Sec. 21. Function Of The Courts

The courts are the constituted tribunals for the trial of cases according to the law as interpreted by them.

In our scheme of government we have the legislature to make the law, the judiciary to interpret and apply it to cases, and the executive to execute it. We have already seen, that the judges in their declaration of the common law, practically assume the function of law makers upon matters of fundamental principles where the legislature has not spoken, although theoretically they have no law making power, and practically also they have none except in the sense indicated - that is to apply the customs that have become established and the principles of right which are generally accepted. The interpretation of statutes and their application to varying sets of fact constitutes an essential adjunct to the statutory law and must always be considered in the understanding of the law.

We have also seen that it is the function of courts to determine whether statutes are constitutional or not.

The courts sit for the trial of cases and it is only in the consideration of actual events that call for the application of the law that they will render any opinion upon it.

Sec. 22. Courts Of Law And Courts Of Equity

In English and American jurisprudence rights, titles and remedies are of two classes: those developed in the so-called courts of law; and those which are of the kind developed in the courts of equity.

The courts of law in England, established by the King to constitute the judicial system of the realm, except as he might himself dispense justice as a part of his prerogative, developed a jurisdiction based upon precedent, which was well enough and the theory of our own judicial law today, except that they permitted themselves to be limited, fettered and hindered by such precedents in the law of pleading - they came to think of a right and a remedy in terms of a "form of action." The word action means suit, and a form of action is the form of pleading in which one must bring his suit. These forms became established by precedents and then were limited by those precedents. A suitor had no right of action unless he could find a form of action to suit his case; if he could find no such form, he had to twist, warp or limit his right until it did conform; and if he could not even do this he was without remedy. Forms of action as they came to be developed were chiefly of three sorts.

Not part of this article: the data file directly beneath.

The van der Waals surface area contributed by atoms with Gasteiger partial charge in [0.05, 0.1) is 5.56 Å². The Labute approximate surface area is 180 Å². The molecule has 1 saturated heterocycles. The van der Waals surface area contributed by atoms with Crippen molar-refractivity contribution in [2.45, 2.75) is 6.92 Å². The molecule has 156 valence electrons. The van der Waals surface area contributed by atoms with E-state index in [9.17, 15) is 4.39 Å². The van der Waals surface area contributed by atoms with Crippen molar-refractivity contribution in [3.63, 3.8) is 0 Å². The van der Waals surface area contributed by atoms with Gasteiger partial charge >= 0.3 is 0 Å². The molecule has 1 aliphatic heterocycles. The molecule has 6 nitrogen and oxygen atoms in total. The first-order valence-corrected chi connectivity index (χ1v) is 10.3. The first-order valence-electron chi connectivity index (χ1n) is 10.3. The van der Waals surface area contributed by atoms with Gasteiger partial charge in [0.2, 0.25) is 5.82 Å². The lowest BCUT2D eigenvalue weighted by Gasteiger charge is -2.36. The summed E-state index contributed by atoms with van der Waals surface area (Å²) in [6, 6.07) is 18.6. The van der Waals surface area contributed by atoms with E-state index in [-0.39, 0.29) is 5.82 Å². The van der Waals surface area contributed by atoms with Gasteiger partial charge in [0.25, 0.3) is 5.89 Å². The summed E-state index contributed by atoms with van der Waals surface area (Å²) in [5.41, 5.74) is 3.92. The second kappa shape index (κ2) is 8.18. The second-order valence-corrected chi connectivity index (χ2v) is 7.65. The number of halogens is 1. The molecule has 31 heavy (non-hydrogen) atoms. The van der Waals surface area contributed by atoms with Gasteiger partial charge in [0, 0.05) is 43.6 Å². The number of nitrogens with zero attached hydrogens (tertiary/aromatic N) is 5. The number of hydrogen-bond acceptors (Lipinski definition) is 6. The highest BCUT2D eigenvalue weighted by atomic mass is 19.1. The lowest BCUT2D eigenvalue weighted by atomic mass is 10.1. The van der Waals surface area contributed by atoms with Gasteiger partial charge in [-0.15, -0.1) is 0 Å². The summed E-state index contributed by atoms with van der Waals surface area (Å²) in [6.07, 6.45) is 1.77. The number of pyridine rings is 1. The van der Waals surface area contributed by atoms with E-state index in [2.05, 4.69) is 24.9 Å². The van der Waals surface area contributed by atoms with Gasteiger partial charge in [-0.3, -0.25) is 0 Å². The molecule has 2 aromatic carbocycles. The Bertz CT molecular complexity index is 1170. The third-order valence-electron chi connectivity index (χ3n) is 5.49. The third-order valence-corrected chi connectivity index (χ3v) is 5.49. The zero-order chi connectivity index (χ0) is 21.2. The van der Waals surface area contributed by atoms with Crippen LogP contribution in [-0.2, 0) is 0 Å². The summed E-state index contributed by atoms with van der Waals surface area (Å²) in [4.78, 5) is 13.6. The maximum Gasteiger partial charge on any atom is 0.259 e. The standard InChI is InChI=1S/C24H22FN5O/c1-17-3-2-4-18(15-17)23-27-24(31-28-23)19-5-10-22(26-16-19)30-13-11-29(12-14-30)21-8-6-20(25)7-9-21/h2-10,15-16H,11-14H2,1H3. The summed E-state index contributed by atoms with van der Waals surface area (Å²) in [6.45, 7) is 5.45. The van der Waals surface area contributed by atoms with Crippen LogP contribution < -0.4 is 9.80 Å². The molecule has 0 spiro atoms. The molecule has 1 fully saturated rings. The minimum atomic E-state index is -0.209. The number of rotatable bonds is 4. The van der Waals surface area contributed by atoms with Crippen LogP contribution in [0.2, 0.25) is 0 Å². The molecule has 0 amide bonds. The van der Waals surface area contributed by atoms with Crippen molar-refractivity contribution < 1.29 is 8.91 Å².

(1) Real actions, for the recovery of one's real estate;

(2) Personal actions ex contractu;

(a) Covenant, or suit for damages on a sealed promise;

(b) Debt, or suit for money debt;

(3) Personal actions ex delicto;

(a) Trespass;

(b) Detinue, or suit for damages for wrongful detention of personal property.

Each of these forms of action had definite rules to govern it, violation of which was fatal, as though pleading were a game for the sharpest to win at.

Not only were the forms of action thus limited; but it will be noticed how narrow the court's power by way of remedy. If one's real property were withheld from him by one who had no right thereto, he could obtain a judgment for its recovery; if one's personal property were wrongfully detained he could recover it or its value in an action of detinue; if the limited kinds of contracts recognized by the forms of action were broken, or if the limited number of torts so recognized were committed he could have damages. Damages, recovery of one's property - these were the only remedies recognized as within the court's power to give.

In the time of Edward I, to relieve this situation, Parliament enacted the Statute of Westminster which authorized and directed the issuance of new writs, and by virtue of this statute common law pleading took a long step forward and became far more elastic and permitted the development of the common law into the admirable structure that it came to be. Forms of action known as Actions on the Case were devised and cases founded on negligence, which today forms so large a body of law, could be brought; also actions for the breach of executory unsealed contracts in which damages are unliquidated until assessed by a jury were recognized, and thus came into being our simple bilateral contract as we have it today.